Humayun’s Tomb, Delhi -A UNESCO World Heritage Site

After the death of the Mughal Emperor Humayun in 1556, Hamida Banu Begum, his widow, started the construction of his tomb. The construction, the total cost of which amounted to 1.5 lakh rupees, began in 1569. It is the perfect example of Mughal style of architecture which is inspired from the Persian architecture and Indian Traditions. Many experts believe that Humayun had planned his tomb before this death although there are no supporting evidences. Hamida Banu Begum, also referred to as Haji Begum, hired the famous Persian architect Mirak Mirza Ghiyath for the construction.


The tomb is present exactly at the centre of a garden and it is divided into four parterres by a raised roadway. There are two gateways to enter the structure; one in the west direction and other in the south. The grave of the great Humayun is placed appropriately in the centre and one could reach it through a passage from the south. The cenotaph and the corner chambers for other members of the royal family are placed in the central chamber which is octagonal. The elevations in the side of the tomb are adorned with marble borders and have arched alcoves with the one in the middle being the highest. The opening of these octagonal chamber and the lobbies have been closed with perforated screens. The plan that is used over here is repeated on the second floor too. The roof of the tomb has a double dome which is made up of marble and adjacent to it, there are small kiosks which are pillared.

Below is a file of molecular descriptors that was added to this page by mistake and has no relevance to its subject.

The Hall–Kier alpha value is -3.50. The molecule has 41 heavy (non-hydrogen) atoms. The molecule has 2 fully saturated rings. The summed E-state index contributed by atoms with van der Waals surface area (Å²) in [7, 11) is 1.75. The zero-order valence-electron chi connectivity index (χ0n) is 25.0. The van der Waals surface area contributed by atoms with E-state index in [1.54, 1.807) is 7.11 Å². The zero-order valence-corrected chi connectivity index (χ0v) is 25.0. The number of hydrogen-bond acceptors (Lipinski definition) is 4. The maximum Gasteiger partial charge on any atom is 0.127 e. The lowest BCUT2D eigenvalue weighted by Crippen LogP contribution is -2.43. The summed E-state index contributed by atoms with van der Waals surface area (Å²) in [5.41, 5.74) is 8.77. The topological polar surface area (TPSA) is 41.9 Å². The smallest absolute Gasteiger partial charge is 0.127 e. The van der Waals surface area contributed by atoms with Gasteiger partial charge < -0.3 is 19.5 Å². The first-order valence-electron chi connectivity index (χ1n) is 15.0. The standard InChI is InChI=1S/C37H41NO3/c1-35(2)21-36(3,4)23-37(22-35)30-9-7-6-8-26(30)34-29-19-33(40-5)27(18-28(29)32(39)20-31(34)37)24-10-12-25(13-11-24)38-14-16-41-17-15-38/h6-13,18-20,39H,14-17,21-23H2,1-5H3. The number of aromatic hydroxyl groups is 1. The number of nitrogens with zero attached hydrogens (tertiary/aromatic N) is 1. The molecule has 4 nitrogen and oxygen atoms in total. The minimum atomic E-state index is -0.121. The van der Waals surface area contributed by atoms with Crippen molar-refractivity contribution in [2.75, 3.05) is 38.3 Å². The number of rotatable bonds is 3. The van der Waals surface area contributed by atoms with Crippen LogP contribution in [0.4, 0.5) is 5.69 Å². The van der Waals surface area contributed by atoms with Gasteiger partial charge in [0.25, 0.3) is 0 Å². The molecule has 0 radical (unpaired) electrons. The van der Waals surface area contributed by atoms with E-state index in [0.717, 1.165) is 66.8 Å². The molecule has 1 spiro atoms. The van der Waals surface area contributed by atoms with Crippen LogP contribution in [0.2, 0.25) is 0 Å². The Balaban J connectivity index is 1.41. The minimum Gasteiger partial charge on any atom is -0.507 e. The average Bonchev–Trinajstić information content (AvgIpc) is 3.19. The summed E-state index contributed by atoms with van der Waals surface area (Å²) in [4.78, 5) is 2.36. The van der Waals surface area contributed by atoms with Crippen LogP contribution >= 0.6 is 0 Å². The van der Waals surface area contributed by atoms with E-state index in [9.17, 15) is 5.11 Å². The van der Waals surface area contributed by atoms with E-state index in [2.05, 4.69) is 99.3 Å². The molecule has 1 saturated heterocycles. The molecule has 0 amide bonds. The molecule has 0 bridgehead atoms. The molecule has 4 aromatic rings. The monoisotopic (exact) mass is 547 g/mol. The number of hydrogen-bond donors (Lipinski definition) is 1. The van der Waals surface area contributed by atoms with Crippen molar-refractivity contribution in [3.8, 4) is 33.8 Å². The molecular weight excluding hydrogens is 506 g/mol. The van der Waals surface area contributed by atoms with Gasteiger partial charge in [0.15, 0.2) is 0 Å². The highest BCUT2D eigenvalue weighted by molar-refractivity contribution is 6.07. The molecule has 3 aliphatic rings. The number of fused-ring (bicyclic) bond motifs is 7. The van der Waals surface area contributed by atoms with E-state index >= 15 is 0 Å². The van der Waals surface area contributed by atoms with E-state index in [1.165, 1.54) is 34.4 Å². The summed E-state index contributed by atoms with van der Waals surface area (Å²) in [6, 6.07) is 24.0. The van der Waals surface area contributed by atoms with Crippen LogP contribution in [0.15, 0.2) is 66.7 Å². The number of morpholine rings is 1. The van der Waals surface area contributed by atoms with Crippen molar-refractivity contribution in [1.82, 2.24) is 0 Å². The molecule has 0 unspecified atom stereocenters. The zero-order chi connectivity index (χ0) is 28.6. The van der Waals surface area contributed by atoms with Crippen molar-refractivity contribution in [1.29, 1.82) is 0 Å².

Later on, many prominent rulers of Mughal dynasty were buried here after their death. It is believed that during the great rebellion of 1857 the last Mughal ruler Bahadur Shah Zafar along with his three princes took refuge in Humayun’s tomb. In close proximity could one find Babar’s tomb. This monument was a World heritage site in the year of 1993 and is famous attraction point not only for the travellers but for the natives too.

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